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Avoiding Flame Wars

Avoiding Flame Wars

Though experts tend to go back and forth over the exact percentages, they do agree a significant portion of human communication is visual. We observe expressions and body language during conversations to gauge the exact meaning of the words we hear.

However, online forums, text messages, emails, and social media posts have neutralized those clues. This, in turn, has opened the door to online arguments, often very silly ones.

With that said, avoiding flame wars is simply a matter of stopping yourself, taking a deep breath, and ask before accusing

1. Ask Before Accusing

When something you read rubs you the wrong way, before firing off an acidic retort, take a moment to ask the person to expand upon their position to give you an opportunity to understand their true intent.

Often, you’ll find what they meant was different than your perception of what you read. Keep in mind that we bring our own emotions to everything we encounter.

If something strikes you as unfounded, and you’re already irritated about something else, you could misconstrue it. Politely ask for clarification before responding.

2. Never Type Anything You Wouldn’t Say Face-to-Face

With a keyboard in front of you, it’s easy to transmit thoughts you’d never speak aloud.

Now, we are not saying you should muzzle your opinion. What we are saying is that you should find a way to express your opinions civilly – and make sure it’s grounded in quantifiable evidence.

Going off half-cocked is a great way to wind up defending the indefensible. You should ask yourself if you want to be right – or happy. The two can be mutually exclusive. In your zeal to win an argument, you could lose a relationship.

3. Don’t Let the Way You Feel Determine the Way You Act

This dovetails with number one above and goes a bit farther. If you find out you are indeed taking the comment the way it was intended, your best play will be an intellectual one. State your case thoroughly and succinctly – without emotion.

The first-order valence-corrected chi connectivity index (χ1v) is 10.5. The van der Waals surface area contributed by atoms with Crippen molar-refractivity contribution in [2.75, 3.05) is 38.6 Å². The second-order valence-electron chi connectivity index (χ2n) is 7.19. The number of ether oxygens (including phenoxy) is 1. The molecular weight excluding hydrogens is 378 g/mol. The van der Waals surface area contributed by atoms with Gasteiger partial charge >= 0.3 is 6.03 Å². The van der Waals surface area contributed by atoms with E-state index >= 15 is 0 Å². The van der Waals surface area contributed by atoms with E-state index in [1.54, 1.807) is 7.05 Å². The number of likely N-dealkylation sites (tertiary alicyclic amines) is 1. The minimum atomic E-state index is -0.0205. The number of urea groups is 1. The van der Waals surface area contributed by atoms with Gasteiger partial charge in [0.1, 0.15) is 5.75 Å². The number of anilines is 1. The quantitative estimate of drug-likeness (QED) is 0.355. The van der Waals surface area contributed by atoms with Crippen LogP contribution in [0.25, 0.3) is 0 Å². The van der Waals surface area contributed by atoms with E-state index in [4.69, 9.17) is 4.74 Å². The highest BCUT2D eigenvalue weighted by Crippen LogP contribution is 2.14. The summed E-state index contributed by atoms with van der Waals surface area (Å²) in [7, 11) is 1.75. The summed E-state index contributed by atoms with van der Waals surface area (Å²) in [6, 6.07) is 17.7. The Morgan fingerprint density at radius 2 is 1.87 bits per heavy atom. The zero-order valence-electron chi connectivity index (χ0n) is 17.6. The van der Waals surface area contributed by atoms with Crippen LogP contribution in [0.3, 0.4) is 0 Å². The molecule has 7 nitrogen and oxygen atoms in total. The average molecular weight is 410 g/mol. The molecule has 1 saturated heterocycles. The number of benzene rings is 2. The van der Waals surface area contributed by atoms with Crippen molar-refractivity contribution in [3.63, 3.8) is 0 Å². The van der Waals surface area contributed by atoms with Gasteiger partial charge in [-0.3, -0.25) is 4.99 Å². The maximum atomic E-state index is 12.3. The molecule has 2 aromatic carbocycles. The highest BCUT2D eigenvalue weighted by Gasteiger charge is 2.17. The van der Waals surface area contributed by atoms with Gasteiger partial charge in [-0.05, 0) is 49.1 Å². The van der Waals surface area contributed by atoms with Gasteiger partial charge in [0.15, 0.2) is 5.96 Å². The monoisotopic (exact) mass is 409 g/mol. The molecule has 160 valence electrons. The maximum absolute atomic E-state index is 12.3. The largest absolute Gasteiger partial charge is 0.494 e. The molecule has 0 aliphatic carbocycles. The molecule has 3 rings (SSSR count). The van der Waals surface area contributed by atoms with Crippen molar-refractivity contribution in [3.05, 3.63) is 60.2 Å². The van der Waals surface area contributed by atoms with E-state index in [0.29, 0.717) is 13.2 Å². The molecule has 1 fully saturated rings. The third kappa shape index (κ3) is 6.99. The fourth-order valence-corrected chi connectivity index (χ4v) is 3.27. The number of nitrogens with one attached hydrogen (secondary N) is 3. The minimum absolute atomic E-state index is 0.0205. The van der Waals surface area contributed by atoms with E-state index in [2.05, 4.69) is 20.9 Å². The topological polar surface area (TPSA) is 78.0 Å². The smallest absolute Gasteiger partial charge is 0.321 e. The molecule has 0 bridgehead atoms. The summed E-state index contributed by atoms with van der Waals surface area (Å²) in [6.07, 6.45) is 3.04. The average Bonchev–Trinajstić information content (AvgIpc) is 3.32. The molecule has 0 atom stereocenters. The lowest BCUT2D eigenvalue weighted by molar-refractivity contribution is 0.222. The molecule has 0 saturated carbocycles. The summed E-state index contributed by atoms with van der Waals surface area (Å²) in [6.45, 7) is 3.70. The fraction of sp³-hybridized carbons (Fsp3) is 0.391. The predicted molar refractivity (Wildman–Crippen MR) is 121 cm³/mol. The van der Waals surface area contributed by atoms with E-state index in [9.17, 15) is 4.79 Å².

Sometimes, you’ll run into someone who is spoiling for a fight so they automatically employ incendiary rhetoric. Your responses should be cool, calculated, grounded in facts, buttressed with supporting links and free of emotional triggers.

Let’s say you’re selling ebooks and someone in a forum unjustly accuses you of selling plagiarized material.

Your first instinct is going to be to shut them down as quickly as possible. But if you get into a profanity-laced, mud-slinging flame war – and all of your customers witness it – yeah, that isn’t going to be a good look. Defend yourself with your intellect, not your emotions.

4. Make Your Point and Shut Up

If you take your time, do your research and craft a well-regarded response, there shouldn’t be anything else to be said.

Remember, your goal is to sell books, not take down some idiot who knows just enough to be an irritant.

It takes two to fight. If you are very thorough in your reply and your logic is unassailable (which it will be, because you’re the expert), their only play will be emotion. In which case, you’ll just refer them back to your response – once – and leave it alone.

Your customers will see you being the bigger person and respect you for it.

Ultimately, avoiding flame wars is simply a matter of exercising restraint. Don’t respond to the first thing you see, don’t respond out of anger – and don’t respond to anger.

Flame wars can be perpetual motion machines in which misunderstanding gets piled on top of misunderstanding.

George Bernard Shaw once said, “The single biggest problem with communication is the illusion that it has taken place.”

The first person to remember this and exit the argument wins.

Let it be you.